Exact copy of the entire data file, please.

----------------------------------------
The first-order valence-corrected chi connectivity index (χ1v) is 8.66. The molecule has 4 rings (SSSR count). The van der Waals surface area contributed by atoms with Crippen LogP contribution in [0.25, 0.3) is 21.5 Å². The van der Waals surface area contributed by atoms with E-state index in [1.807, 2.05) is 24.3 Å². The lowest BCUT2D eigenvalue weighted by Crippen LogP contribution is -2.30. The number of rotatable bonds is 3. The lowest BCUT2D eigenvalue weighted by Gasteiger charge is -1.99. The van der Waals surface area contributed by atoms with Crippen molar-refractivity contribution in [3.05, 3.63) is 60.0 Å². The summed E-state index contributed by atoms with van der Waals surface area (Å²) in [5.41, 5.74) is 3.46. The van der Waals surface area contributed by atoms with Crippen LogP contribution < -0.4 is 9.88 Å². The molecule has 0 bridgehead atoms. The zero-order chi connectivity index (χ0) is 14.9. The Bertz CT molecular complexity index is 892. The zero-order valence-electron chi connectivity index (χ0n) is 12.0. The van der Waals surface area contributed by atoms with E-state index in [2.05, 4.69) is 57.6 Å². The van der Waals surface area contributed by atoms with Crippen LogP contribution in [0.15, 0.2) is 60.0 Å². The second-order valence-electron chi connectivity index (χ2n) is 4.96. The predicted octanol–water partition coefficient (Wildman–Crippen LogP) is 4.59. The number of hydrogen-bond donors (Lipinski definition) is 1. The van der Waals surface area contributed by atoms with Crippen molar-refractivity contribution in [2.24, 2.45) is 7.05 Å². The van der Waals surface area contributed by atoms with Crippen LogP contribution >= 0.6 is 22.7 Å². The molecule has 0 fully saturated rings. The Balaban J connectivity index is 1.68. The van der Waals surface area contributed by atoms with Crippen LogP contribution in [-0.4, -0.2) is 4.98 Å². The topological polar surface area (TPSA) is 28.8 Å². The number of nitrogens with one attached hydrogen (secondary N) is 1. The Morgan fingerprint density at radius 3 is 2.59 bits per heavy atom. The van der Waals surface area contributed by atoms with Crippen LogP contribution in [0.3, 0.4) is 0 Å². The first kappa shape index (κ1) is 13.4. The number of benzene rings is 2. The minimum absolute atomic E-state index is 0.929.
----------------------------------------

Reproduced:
The first-order valence-corrected chi connectivity index (χ1v) is 8.66. The molecule has 4 rings (SSSR count). The van der Waals surface area contributed by atoms with Crippen LogP contribution in [0.25, 0.3) is 21.5 Å². The van der Waals surface area contributed by atoms with E-state index in [1.807, 2.05) is 24.3 Å². The lowest BCUT2D eigenvalue weighted by Crippen LogP contribution is -2.30. The number of rotatable bonds is 3. The lowest BCUT2D eigenvalue weighted by Gasteiger charge is -1.99. The van der Waals surface area contributed by atoms with Crippen molar-refractivity contribution in [3.05, 3.63) is 60.0 Å². The summed E-state index contributed by atoms with van der Waals surface area (Å²) in [5.41, 5.74) is 3.46. The van der Waals surface area contributed by atoms with Crippen LogP contribution < -0.4 is 9.88 Å². The molecule has 0 bridgehead atoms. The zero-order chi connectivity index (χ0) is 14.9. The Bertz CT molecular complexity index is 892. The zero-order valence-electron chi connectivity index (χ0n) is 12.0. The van der Waals surface area contributed by atoms with E-state index in [2.05, 4.69) is 57.6 Å². The van der Waals surface area contributed by atoms with Crippen LogP contribution in [0.15, 0.2) is 60.0 Å². The second-order valence-electron chi connectivity index (χ2n) is 4.96. The predicted octanol–water partition coefficient (Wildman–Crippen LogP) is 4.59. The number of hydrogen-bond donors (Lipinski definition) is 1. The van der Waals surface area contributed by atoms with Crippen molar-refractivity contribution in [2.24, 2.45) is 7.05 Å². The van der Waals surface area contributed by atoms with Crippen LogP contribution >= 0.6 is 22.7 Å². The molecule has 0 fully saturated rings. The Balaban J connectivity index is 1.68. The van der Waals surface area contributed by atoms with Crippen LogP contribution in [-0.4, -0.2) is 4.98 Å². The topological polar surface area (TPSA) is 28.8 Å². The number of nitrogens with one attached hydrogen (secondary N) is 1. The Morgan fingerprint density at radius 3 is 2.59 bits per heavy atom. The van der Waals surface area contributed by atoms with Crippen LogP contribution in [0.3, 0.4) is 0 Å². The first kappa shape index (κ1) is 13.4. The number of benzene rings is 2. The minimum absolute atomic E-state index is 0.929.